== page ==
The affinity of ZHER2:2891-ABD-PE38X8 was 200-fold weaker compared to the affinity between ZHER:2891 and HER2 (20). A similar reduction in affinity has previously been reported for ZHER2:342-PE38 (4). Despite this reduction, the difference in cytotoxic potency of ZHER2:2891-ABD-PE38X8 and the control ZTaq-ABD-PE38X8 on SKOV-3 and SKBR3 cells, which express high levels of HER2, was 1,000-fold which suggests a rather wide therapeutic window.

The half-life of ZHER2:342-PE38 was previously found to be only 9 min (5), which is less than the contact time needed to kill 50% of cells in vitro (4). Inclusion of an ABD in the current construct is likely to increase the serum half-life significantly, since a strong interaction with both human and mouse serum albumin was detected (Fig. 2). A longer serum half-life may lead to a higher in vivo efficacy, although a longer serum half-life also gives the immune system a longer time to interact with the fusion toxin to form neutralizing antibodies. An important issue is that interaction with the comparatively large serum albumin does not impart HER2-binding and as a consequence cytotoxicity. Interestingly, ZHER2:2891-ABD-PE38X8 appeared to be able to interact with HER2 while in a complex with HSA (Fig. 3B). This suggests that ZHER2:2891-ABD-PE38X8 should be cytotoxic also when in complex with serum albumin.

Off-target toxicity has been an obstacle when developing immunotoxins and fusion toxins. A particular problem with early constructs including Pseudomonas exotoxin A was damage to the vasculature, which set the limiting dose (32). Fortunately, with the development of PE38, damage to the vasculature has been reduced. Also of importance is that the construct does not unspecifically accumulate in healthy organs. In a study by Zielinski et al (5), where ZHER2:342-PE38 was used to treat xenografted tumors in mice, some unspecific accumulation of the fusion toxin in the liver was observed. A combination of free ZHER2:342 with an N-terminally placed His6-tag, as in ZHER2:342-PE38, has previously been found to lead to unspecific uptake in the liver (30). A solution was to modify the His6-tag to the amino acid sequence HEHEHE, which was found to reduce liver accumulation significantly. In the currently investigated fusion toxin, ZHER2:2891-ABD-PE38X8, a HEHEHE-tag was placed in the N-terminus instead of the His6-tag present in ZHER2:342-PE38. Even though half of the histidines were substituted with glutamic acid, ZHER2:2891-ABD-PE38X8 could still be efficiently purified by IMAC. It is possible that this substitution may lead to lower unspecific uptake in the liver in future in vivo studies.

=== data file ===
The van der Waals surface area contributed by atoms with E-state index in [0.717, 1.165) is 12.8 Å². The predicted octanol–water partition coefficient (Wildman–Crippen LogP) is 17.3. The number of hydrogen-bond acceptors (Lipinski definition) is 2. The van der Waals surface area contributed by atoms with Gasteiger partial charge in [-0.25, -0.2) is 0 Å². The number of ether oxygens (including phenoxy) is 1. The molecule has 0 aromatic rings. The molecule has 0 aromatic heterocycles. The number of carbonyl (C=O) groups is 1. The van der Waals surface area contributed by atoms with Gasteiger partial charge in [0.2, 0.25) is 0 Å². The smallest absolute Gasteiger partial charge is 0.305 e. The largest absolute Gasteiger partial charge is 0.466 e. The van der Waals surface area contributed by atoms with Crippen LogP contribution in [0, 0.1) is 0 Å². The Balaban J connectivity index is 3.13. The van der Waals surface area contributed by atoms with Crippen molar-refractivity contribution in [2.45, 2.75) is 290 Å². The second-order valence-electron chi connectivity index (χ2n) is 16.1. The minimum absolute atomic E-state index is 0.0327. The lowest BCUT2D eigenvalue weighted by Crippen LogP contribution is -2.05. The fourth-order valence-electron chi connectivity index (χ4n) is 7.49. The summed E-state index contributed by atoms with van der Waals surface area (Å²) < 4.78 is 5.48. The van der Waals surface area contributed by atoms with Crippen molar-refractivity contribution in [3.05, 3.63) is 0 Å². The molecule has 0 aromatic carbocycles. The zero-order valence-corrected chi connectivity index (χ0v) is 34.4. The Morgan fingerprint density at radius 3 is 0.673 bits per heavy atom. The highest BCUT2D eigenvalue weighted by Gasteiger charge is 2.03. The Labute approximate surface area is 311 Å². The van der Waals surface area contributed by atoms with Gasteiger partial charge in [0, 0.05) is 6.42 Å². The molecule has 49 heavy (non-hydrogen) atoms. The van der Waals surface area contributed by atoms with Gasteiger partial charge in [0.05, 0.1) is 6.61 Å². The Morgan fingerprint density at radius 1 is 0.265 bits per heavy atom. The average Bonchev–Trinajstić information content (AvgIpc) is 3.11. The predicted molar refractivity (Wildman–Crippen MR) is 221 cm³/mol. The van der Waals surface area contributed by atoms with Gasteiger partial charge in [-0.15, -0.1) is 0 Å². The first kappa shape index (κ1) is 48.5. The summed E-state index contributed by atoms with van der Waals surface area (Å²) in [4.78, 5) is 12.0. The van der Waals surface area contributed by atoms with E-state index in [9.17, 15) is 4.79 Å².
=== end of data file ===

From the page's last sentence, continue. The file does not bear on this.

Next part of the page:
In conclusion, a tripartite fusion toxin based on a deimmunized version of PE38 was successfully constructed. All three parts were found to function properly. Future experiments will reveal if this fusion toxin also have the ability to kill HER2-expressing malignant cells in vivo.

Acknowledgements

This study was financially supported by grants from Swedish Cancer Society (Cancerfonden).

Abbreviations:

ABD

albumin binding domain

BSA

bovine serum albumin

EF-2

elongation factor 2

Fv

variable fragment

HER2

human epidermal growth factor receptor 2

HSA

human serum albumin

IMAC

immobilized metal-ion affinity chromatography

KD

equilibrium dissociation constant

MSA

mouse serum albumin

PBS

phosphate-buffered saline

scFv

single-chain variable fragment

PE38

truncated exotoxin A from Pseudomonas aeruginosa

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August 2015
Volume 47 Issue 2

Print ISSN: 1019-6439
Online ISSN:1791-2423

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APA
Liu, H., Seijsing, J., Frejd, F.Y., Tolmachev, V., & Gräslund, T. (2015). Target-specific cytotoxic effects on HER2-expressing cells by the tripartite fusion toxin ZHER2:2891-ABD-PE38X8, including a targeting affibody molecule and a half-life extension domain. International Journal of Oncology, 47, 601-609. https://doi.org/10.3892/ijo.2015.3027
MLA
Liu, H., Seijsing, J., Frejd, F. Y., Tolmachev, V., Gräslund, T."Target-specific cytotoxic effects on HER2-expressing cells by the tripartite fusion toxin ZHER2:2891-ABD-PE38X8, including a targeting affibody molecule and a half-life extension domain". International Journal of Oncology 47.2 (2015): 601-609.
Chicago
Liu, H., Seijsing, J., Frejd, F. Y., Tolmachev, V., Gräslund, T."Target-specific cytotoxic effects on HER2-expressing cells by the tripartite fusion toxin ZHER2:2891-ABD-PE38X8, including a targeting affibody molecule and a half-life extension domain". International Journal of Oncology 47, no. 2 (2015): 601-609. https://doi.org/10.3892/ijo.2015.3027